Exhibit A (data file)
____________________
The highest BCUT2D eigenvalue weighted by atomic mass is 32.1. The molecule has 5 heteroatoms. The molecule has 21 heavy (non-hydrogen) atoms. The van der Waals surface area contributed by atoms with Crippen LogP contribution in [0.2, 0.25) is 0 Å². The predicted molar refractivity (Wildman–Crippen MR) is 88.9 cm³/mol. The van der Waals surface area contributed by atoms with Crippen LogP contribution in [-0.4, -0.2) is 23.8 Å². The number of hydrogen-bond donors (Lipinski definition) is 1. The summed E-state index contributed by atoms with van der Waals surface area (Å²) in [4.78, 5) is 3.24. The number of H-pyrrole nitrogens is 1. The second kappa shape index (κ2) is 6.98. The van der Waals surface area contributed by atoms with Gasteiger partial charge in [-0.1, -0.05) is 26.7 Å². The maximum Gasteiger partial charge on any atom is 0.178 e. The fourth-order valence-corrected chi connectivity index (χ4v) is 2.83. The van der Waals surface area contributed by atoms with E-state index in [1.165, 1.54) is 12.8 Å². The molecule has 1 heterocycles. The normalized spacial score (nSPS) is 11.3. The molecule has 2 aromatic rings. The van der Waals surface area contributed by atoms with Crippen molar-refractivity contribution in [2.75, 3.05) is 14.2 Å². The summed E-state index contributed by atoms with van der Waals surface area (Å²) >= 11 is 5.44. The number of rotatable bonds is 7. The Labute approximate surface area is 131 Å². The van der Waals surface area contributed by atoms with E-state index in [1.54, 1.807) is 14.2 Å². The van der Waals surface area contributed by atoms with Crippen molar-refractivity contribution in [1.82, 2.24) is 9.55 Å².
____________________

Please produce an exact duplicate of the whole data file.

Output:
The highest BCUT2D eigenvalue weighted by atomic mass is 32.1. The molecule has 5 heteroatoms. The molecule has 21 heavy (non-hydrogen) atoms. The van der Waals surface area contributed by atoms with Crippen LogP contribution in [0.2, 0.25) is 0 Å². The predicted molar refractivity (Wildman–Crippen MR) is 88.9 cm³/mol. The van der Waals surface area contributed by atoms with Crippen LogP contribution in [-0.4, -0.2) is 23.8 Å². The number of hydrogen-bond donors (Lipinski definition) is 1. The summed E-state index contributed by atoms with van der Waals surface area (Å²) in [4.78, 5) is 3.24. The number of H-pyrrole nitrogens is 1. The second kappa shape index (κ2) is 6.98. The van der Waals surface area contributed by atoms with Gasteiger partial charge in [-0.1, -0.05) is 26.7 Å². The maximum Gasteiger partial charge on any atom is 0.178 e. The fourth-order valence-corrected chi connectivity index (χ4v) is 2.83. The van der Waals surface area contributed by atoms with E-state index in [1.165, 1.54) is 12.8 Å². The molecule has 1 heterocycles. The normalized spacial score (nSPS) is 11.3. The molecule has 2 aromatic rings. The van der Waals surface area contributed by atoms with Crippen molar-refractivity contribution in [2.75, 3.05) is 14.2 Å². The summed E-state index contributed by atoms with van der Waals surface area (Å²) >= 11 is 5.44. The number of rotatable bonds is 7. The Labute approximate surface area is 131 Å². The van der Waals surface area contributed by atoms with E-state index in [1.54, 1.807) is 14.2 Å². The van der Waals surface area contributed by atoms with Crippen molar-refractivity contribution in [1.82, 2.24) is 9.55 Å².